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If James Michener is remembered for anything these days, it is for his epic historical novels that regularly pass the thousand-page mark. He was an historical writer in a grand tradition, one that has suffered from the declining attention spans of the digital age.
But he was also capable of writing leaner books that were just as gripping as his generational sagas. Caravans, his novel about Afghanistan, is one. Another is The Bridge at Andau, which is somewhat hard to categorize.
I found this book in the nonfiction history section of my local library, but the interior note with the publication information says it is a work of historical fiction. It is, puzzlingly, both.
Michener was a journalist covering the events around which the book is based; he was standing there at the titular bridge at one point. He interviewed a great many survivors of the events he covers, and the book is in large part based on their testimonies. Many of his sequences involve anonymized versions of real people, or composites thereof.
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Not all wars are as quick and decisive as the Six Day War. Some drag on and on and on. Such was the Lebanese Civil War, which ran from 1975 to 1990. In 1982, Israeli prime minister Menachem Begin ordered his army, under General — and future prime minister — Ariel Sharon to enter Lebanon to retaliate against rocket strikes launched by Yasser Arafat’s Palestine Liberation Organization. As Israeli tanks and infantry rolled into that powder keg, they embarked on a long, pitiless savage war of peace.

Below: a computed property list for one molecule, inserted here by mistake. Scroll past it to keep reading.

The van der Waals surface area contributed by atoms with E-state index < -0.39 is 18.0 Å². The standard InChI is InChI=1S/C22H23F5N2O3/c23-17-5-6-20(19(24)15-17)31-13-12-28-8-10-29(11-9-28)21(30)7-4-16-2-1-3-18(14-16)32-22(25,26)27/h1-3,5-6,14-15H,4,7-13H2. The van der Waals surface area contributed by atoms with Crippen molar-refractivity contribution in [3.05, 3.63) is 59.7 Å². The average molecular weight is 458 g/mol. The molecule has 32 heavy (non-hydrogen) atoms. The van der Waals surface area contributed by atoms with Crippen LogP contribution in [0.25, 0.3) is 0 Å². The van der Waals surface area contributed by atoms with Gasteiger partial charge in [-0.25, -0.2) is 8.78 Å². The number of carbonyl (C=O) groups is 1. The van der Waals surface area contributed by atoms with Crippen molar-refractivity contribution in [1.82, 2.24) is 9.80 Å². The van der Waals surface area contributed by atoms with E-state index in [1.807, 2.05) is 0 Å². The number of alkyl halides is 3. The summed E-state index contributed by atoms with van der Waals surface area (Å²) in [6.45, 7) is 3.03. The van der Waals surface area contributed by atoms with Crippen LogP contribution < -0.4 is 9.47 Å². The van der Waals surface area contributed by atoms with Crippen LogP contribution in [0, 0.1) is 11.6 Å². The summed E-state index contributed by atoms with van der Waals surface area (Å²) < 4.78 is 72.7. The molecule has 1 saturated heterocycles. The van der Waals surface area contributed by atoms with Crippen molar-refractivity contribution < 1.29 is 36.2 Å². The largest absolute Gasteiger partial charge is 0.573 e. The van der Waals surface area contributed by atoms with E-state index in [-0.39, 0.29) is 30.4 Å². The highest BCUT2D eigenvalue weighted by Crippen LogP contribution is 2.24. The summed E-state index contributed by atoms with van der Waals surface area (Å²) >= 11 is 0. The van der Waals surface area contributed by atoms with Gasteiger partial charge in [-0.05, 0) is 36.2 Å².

This is the backdrop to the 2009 film Lebanon: an Israeli example of a war movie told from the perspective of the invaders, who are sent to die in a foreign land where life seems cheap. Americans like to make these films about Vietnam: Apocalypse Now and Full Metal Jacket are classic examples. More recently, American Sniper brought this type of film into the twenty-first century. The Spanish-made 1898: Our Last Men in the Philippines (review here) and Britain’s The Bridge over the River Kwai arguably count as well.
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The Avro Arrow is one of those incredible what-if stories to come out of the Cold War. A Canadian-built fighter for the Royal Canadian Air Force (RCAF), the Arrow was a plane ahead of its time in the 1950s, not to mention the pride of Canada. And, like the British TSR-2 in the following decade, cut down before its time in circumstances that remain controversial and mysterious decades later.